2) Now set the symbol path and source path pointing to its corresponding directory.

3) Reload the symbol to make sure the relevant symbols loaded.

4) If you press “g” mean go/F5 would run the program and displays the output.

5) Let us put some breakpoints at Main method and also Swap2Numbers to step in line by line debugging.

 >bp ConsoleApplication1!main 

  >bp ConsoleApplication1!Swap2numbers

6) Since we have mapped the source code path also, now on typing “t” would execute/step in line by line. You would also notice the source code window opened up and breakpoint indicator set.

7) If you wanted to unassemble, then use> uf ConsoleApplication1!main (assembly code).

8) When you go line by line debugging, you can view the intermediate value of the function by typing >dv  (display variable)

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2015-04-26 Posted by | windbg | | Leave a comment

WPF and IE Memory leak -tools & links

Worth mentioning –

1) WPF: http://blogs.msdn.com/b/jgoldb/archive/2008/02/04/finding-memory-leaks-in-wpf-based-applications.aspx

2) Internet Explorer client side memory leak detector /tool -> IE Sieve – http://home.wanadoo.nl/jsrosman/

3) WPF progress bar memory leak-

<ProgressBar Name=”Progress” Width=”250″ Height=”15″ Minimum=”0″ Maximum=”1″ Margin=”10″ IsIndeterminate=”True”>

</ProgressBar>

http://connect.microsoft.com/VisualStudio/feedback/details/529736/wpf-progressbar-isindeterminate-true-causes-unmanaged-memory-leak

4) Tracking down managed memory leaks (how to find a GC leak) —> http://blogs.msdn.com/b/ricom/archive/2004/12/10/279612.aspx

5) What do the Task Manager memory columns mean? http://windows.microsoft.com/en-US/windows-vista/What-do-the-Task-Manager-memory-columns-mean

 

2013-10-24 Posted by | Memory, windbg | Leave a comment

Generating memory dump using DebugDiag 1.2 in steps

DebugDiag 1.2
—————–
1. On a computer demonstrating the problem, install DebugDiag 1.2 from http://www.microsoft.com/download/en/details.aspx?id=26798 and accept the default options for installation.
2. Select Start->Programs->Debug Diagnostics Tool 1.2->DebugDiag 1.2.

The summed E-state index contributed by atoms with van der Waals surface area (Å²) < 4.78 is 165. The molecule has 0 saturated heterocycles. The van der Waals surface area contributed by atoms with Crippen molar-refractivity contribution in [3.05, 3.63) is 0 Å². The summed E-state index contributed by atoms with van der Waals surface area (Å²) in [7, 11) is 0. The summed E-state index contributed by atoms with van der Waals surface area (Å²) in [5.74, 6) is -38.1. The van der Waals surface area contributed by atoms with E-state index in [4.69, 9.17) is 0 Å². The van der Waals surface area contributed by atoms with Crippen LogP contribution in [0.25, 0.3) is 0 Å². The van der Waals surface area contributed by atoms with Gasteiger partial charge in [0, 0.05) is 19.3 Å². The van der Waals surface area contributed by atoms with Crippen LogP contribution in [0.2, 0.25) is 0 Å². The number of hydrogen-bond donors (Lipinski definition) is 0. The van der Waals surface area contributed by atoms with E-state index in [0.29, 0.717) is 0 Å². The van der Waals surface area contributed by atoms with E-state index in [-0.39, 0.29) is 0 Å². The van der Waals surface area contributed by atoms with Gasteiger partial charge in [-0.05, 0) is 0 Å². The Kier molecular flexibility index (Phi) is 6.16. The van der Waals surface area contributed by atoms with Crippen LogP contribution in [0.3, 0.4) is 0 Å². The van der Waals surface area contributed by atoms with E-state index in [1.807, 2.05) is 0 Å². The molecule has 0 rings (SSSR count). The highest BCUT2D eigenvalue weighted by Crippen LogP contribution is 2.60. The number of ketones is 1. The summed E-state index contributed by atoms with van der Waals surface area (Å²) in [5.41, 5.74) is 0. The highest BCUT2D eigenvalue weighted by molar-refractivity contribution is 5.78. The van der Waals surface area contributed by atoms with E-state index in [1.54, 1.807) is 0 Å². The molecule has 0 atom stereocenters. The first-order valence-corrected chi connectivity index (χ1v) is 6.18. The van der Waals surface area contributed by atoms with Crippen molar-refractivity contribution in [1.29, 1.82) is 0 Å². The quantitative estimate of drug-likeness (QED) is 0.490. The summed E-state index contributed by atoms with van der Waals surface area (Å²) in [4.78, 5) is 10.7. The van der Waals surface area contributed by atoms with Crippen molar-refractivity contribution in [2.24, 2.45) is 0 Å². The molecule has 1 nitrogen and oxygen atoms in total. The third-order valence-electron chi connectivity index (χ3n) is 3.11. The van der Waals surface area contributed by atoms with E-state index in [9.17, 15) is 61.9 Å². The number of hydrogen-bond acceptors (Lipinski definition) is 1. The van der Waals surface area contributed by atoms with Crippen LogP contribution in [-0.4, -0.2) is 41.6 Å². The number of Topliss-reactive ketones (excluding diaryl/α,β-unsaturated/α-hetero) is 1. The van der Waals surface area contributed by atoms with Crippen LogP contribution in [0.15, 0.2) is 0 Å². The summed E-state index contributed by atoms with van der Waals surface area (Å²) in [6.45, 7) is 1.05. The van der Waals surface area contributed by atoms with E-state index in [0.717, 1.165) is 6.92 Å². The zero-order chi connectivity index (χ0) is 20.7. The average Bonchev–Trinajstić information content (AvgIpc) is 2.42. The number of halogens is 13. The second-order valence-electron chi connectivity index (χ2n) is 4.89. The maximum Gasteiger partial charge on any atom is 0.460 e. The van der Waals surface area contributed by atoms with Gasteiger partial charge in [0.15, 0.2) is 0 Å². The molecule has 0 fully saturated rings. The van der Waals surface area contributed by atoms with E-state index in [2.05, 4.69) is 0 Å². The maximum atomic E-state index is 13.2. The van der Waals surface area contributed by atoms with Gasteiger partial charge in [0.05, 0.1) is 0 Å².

3. When DebugDiag starts, it should display a wizard to create a rule. If it does not show this, then click the Add Rule button on the Rules tab.
4. Select “Crash”.
5. Click Next and select “A specific process” and click Next.
6. Enter the process name of your application, ie “NotePad.exe” (or whatever the name is, without full path), in the Selected Process text box and click Next.
7. For “Unconfigured First Chance Exceptions”, set Action Type to “Log Stack Trace” with “Action Limit” to 0. Then click Next.
8. Please note the user dump path and click Next.
9. Select “Activate the rule now” and click Finish.
10. Open the Tools menu -> Preferences -> Select the “Enable raw debugger logs. Include debugger output and Engine messages”.
11. At this point, have the users run the application and try to reproduce the issue.
12. When the issue reproduces, it will generate a memory dump to the folder from step
8. Zip up the Logs folder (by default C:\Program Files\DebugDiag\Logs)
9. Analyse it.

2013-10-24 Posted by | .NET General, windbg | Leave a comment

DebugDiag 2.0 is out..

DebugDiag 2.0 comes now with the new analysis engine fully converted to .NET to allow for faster analysis rule development. New features > Collection and Analysis modules such as .NET 4.5 supportCLRMD integrationC# and XAML sample rules,Detailed 1st chance exception logging.

Download from here> http://www.microsoft.com/en-us/download/details.aspx?id=40336

Note: I personally used DD and felt really useful for quicker dump analysis instead windbg way of getting out.

2013-10-04 Posted by | Uncategorized, windbg | Leave a comment

About Glowcode


GlowCode is a complete real-time performance and memory profiler for Windows and .NET programmers who develop applications with C++, C#, or any .NET Framework-compliant language. GlowCode helps programmers optimize application performance, with tools to detect memory leaks and resource flaws, isolate performance bottlenecks, profile and tune code, trace real-time program execution, ensure code coverage, isolate boxing errors, identify excessive memory usage, and find hyperactive and loitering objects. For native, managed, and mixed code.

We have used it in our development project and seems useful.

2013-07-28 Posted by | .NET General, windbg | Leave a comment